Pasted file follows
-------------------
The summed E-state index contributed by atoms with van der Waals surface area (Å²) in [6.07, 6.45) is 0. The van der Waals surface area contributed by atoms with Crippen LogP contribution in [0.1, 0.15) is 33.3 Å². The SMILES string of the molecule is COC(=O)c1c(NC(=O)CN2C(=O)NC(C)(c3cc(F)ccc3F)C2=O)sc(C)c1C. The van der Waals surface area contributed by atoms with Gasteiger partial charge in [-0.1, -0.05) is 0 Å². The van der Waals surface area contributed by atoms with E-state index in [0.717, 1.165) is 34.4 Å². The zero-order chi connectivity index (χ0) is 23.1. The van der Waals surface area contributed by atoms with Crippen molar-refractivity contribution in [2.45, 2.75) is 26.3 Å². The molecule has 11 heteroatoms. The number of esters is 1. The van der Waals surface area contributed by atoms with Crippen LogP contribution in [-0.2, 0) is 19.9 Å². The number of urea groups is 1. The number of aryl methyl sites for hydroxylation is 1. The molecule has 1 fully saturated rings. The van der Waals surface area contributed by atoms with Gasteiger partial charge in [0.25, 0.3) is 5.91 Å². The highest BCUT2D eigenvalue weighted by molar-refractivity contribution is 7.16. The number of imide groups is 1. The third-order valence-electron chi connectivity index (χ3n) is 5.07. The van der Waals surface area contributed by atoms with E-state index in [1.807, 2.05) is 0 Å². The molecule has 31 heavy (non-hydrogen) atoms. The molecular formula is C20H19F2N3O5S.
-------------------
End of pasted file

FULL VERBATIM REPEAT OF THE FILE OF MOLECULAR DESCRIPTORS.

The summed E-state index contributed by atoms with van der Waals surface area (Å²) in [6.07, 6.45) is 0. The van der Waals surface area contributed by atoms with Crippen LogP contribution in [0.1, 0.15) is 33.3 Å². The SMILES string of the molecule is COC(=O)c1c(NC(=O)CN2C(=O)NC(C)(c3cc(F)ccc3F)C2=O)sc(C)c1C. The van der Waals surface area contributed by atoms with Gasteiger partial charge in [-0.1, -0.05) is 0 Å². The van der Waals surface area contributed by atoms with E-state index in [0.717, 1.165) is 34.4 Å². The zero-order chi connectivity index (χ0) is 23.1. The van der Waals surface area contributed by atoms with Crippen molar-refractivity contribution in [2.45, 2.75) is 26.3 Å². The molecule has 11 heteroatoms. The number of esters is 1. The van der Waals surface area contributed by atoms with Crippen LogP contribution in [-0.2, 0) is 19.9 Å². The number of urea groups is 1. The number of aryl methyl sites for hydroxylation is 1. The molecule has 1 fully saturated rings. The van der Waals surface area contributed by atoms with Gasteiger partial charge in [0.25, 0.3) is 5.91 Å². The highest BCUT2D eigenvalue weighted by molar-refractivity contribution is 7.16. The number of imide groups is 1. The third-order valence-electron chi connectivity index (χ3n) is 5.07. The van der Waals surface area contributed by atoms with E-state index in [1.807, 2.05) is 0 Å². The molecule has 31 heavy (non-hydrogen) atoms. The molecular formula is C20H19F2N3O5S.